You’ve got a blog on your website or you’re thinking of having one.
You’re just not sure how long they should be.
Does the length matter?
As you might have guessed, it’s not a hard science.
There are a number of factors at play but despite that there are still some pretty straightforward guidelines. Here are some figures to start us of:
To improve your ranking on Google, get people to stay on your website and provide useful content to your audience, blog posts should be in the region of 1,200 – 1,600 words. This is the best blog post length for most audiences.
Blog posts should be at least 300 words in order to avoid being considered ‘thin content’ by Google. *
* Thin content is deemed too short to be of significant value and is therefore unlikely to rank.
For peak performance, articles of approx. 2,250 words are more likely to rank highly on Google as they will be seen as useful sources of information. These are hard to do though.
I go into more detail about each of these things below.
I also point out a few alternative strategies.
Now, I’m no data researcher, so all figures have been taken from information freely available on the web.
This infographic from CoSchedule was particularly helpful and is definitely worth checking out.
Why blog posts?
Before we go on…
You do know why having blog posts is good, right?
‘Urm to be honest no…’ ‘I thought they were just for updating people about my travels around Europe.’
Ah, ok. Well here’s a little recap: (skip if you already know why blogs rock)
Google is the gatekeeper of the business world. You want to rank highly on Google.
The process of doing this is called SEO.
One big way to improve your Search Engine Optimisation is by updating your website with content relevant to your organisation/target audience.
This shows that your website is active and you’re providing information which proves that you are the place to go, locally, nationally or even internationally, for the thing which you sell.
This content in turn will hopefully funnel people to your website, either via Google – although this is harder to achieve – or more commonly via social media.
By attracting visitors, you’re getting your brand/service/product in front of their eyes but hopefully it will also increase their trust in your product or service.
Not only this but all this traffic that you’re now getting is also really helpful for your SEO. If a website is busy then it must be worth visiting, right? (not always true but Google has become increasingly reliable at this over the last few years)
So, there you go. If you didn’t know before why blogs are important for your marketing, hopefully you do now!
Bigger is better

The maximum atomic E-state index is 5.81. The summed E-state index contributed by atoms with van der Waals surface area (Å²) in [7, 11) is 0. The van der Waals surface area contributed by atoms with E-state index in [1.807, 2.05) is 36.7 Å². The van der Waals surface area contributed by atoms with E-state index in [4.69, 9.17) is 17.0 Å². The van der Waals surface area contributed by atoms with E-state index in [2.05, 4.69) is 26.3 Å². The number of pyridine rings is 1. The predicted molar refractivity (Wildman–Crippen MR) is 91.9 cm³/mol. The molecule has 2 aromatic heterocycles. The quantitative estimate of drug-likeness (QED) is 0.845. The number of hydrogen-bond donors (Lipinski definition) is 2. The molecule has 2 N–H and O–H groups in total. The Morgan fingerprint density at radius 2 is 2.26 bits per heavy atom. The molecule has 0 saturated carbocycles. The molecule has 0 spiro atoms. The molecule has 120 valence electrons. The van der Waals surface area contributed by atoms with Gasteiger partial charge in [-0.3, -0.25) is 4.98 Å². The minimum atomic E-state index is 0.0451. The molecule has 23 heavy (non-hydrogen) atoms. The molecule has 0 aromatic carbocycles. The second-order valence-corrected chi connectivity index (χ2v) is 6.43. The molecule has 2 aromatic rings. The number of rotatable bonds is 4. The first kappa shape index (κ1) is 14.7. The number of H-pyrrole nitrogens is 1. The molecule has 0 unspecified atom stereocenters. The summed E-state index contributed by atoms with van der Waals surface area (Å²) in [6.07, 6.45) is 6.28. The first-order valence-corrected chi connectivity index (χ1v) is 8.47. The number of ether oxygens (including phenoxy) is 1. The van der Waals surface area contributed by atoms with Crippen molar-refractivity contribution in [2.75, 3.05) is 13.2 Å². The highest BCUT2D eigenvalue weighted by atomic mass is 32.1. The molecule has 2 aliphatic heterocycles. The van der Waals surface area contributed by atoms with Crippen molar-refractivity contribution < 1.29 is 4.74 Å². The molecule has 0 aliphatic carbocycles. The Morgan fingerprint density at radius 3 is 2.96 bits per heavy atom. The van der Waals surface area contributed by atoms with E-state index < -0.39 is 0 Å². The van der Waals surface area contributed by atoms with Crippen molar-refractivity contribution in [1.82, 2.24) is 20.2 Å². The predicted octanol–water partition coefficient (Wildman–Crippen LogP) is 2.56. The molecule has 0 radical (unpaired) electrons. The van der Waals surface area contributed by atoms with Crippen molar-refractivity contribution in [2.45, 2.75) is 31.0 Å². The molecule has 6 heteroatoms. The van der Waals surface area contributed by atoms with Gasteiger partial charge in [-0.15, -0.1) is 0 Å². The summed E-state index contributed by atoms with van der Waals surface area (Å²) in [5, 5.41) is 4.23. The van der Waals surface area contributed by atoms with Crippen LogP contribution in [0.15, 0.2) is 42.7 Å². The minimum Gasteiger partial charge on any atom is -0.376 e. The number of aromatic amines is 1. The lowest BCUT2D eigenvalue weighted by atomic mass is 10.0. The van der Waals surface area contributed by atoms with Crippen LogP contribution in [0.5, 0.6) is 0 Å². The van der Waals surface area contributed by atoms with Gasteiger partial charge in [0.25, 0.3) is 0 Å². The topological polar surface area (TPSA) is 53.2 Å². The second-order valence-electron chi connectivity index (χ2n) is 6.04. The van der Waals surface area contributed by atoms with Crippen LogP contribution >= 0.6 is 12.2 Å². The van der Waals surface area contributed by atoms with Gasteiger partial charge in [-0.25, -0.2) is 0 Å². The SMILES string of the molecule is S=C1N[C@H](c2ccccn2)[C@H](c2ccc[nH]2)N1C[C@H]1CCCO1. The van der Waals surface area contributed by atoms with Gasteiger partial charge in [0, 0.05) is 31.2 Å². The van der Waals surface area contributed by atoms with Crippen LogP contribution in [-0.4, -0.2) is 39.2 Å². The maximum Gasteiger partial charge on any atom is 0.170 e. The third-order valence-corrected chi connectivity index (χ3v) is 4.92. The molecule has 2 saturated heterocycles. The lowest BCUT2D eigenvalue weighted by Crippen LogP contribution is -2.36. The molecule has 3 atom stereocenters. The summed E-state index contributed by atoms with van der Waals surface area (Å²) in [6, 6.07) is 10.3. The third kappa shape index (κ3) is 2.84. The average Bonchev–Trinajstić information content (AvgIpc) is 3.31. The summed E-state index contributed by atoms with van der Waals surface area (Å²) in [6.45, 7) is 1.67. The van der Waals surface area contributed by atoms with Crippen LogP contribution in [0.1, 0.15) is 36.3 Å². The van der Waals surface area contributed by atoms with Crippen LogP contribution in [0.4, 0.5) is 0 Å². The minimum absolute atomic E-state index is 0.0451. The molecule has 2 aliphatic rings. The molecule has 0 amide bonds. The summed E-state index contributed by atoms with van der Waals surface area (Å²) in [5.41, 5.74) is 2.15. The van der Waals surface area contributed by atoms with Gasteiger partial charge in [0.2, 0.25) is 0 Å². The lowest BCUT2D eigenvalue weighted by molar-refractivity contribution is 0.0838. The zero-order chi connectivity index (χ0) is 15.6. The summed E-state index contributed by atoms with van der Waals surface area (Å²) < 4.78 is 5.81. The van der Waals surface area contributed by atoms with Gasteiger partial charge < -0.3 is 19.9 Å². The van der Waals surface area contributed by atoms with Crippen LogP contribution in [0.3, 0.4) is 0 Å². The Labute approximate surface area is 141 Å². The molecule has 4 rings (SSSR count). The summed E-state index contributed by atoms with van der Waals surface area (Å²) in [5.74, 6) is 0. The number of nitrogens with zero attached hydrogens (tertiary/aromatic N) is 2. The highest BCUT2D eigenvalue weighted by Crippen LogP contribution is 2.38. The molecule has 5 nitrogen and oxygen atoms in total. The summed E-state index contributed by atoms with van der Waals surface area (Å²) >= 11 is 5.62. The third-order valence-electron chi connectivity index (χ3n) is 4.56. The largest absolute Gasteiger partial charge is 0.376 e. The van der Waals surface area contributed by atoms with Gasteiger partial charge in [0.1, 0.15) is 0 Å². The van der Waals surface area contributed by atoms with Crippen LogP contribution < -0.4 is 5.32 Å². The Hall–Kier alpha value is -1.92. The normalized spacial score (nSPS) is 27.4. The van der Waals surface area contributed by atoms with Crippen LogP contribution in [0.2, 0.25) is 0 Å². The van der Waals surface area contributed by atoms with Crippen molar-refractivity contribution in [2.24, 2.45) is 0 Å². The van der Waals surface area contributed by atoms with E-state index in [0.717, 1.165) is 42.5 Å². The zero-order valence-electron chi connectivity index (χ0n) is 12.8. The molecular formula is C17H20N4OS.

The reality is, many of the benefits listed above can only be achieved on certain conditions.
For written content to be truly effective, Google needs to see it as something which provides a substantial amount of information. A lengthier post will generally indicate that the text within is worth reading. An argument has been formed or a story has been told.
But it’s not just about Google. Readers want fully formed arguments. They want information which has been properly researched, has depth to it and is going to teach them something new.
When people open a blog post I don’t think the foremost thing on their mind is; ‘I hope I can close this again soon.’ I think it’s more likely; ‘I hope I can learn something here.’
The idea that people don’t read stuff anymore is twaddle. If something’s worth reading then people will read on.
Sure, they might not get all the way through and according to Hubspot, 43% of readers admitted to skimming posts but they will happily look for the answers they need if they’re there.
It’s also the people who do read on who become leads. The reason they become leads is because they’ve been convinced that you’re the right person for the job.
Long form blog posts generate 9x more leads than short ones because they’ve provided substantial evidence to your claims.
To stand a chance of ranking on Google, a good blog post should aim to be no less than 1,200 words.
But we do live in a noisy world. There’s a lot of information out there and people’s time is limited. The average blog does need to be digested fairly quickly.
The ideal length is probably in the region of 1,200-1,600 words with Buffer suggesting the latter figure as a good guideline. The infographic at the top includes some of these stats.
A marketing agency actually did some proper maths (not my forte I’m afraid) and got an ideal length of 1,705 words, based on engagement with their own blog. You can check out their workings here.
Now if it’s organic reach you’re looking for, you need a blog post in the region of 2,200 – 2,500 words.
Something of this length is considerably more likely to include useful in-depth content. It’s pretty hard to keyword-stuff or waffle on about nothing in an article of this length and you certainly won’t get people sticking around.
So, it’s much more likely to rank higher on Google and therefore more likely to be found by people eager for an answer to the question/s that you have attempted to answer. That is, if you have truly attempted to answer it.
Blog posts of this length need to be structured well and have engaging language or otherwise no one will read it. 2,500 words of drivel isn’t going to get you very far.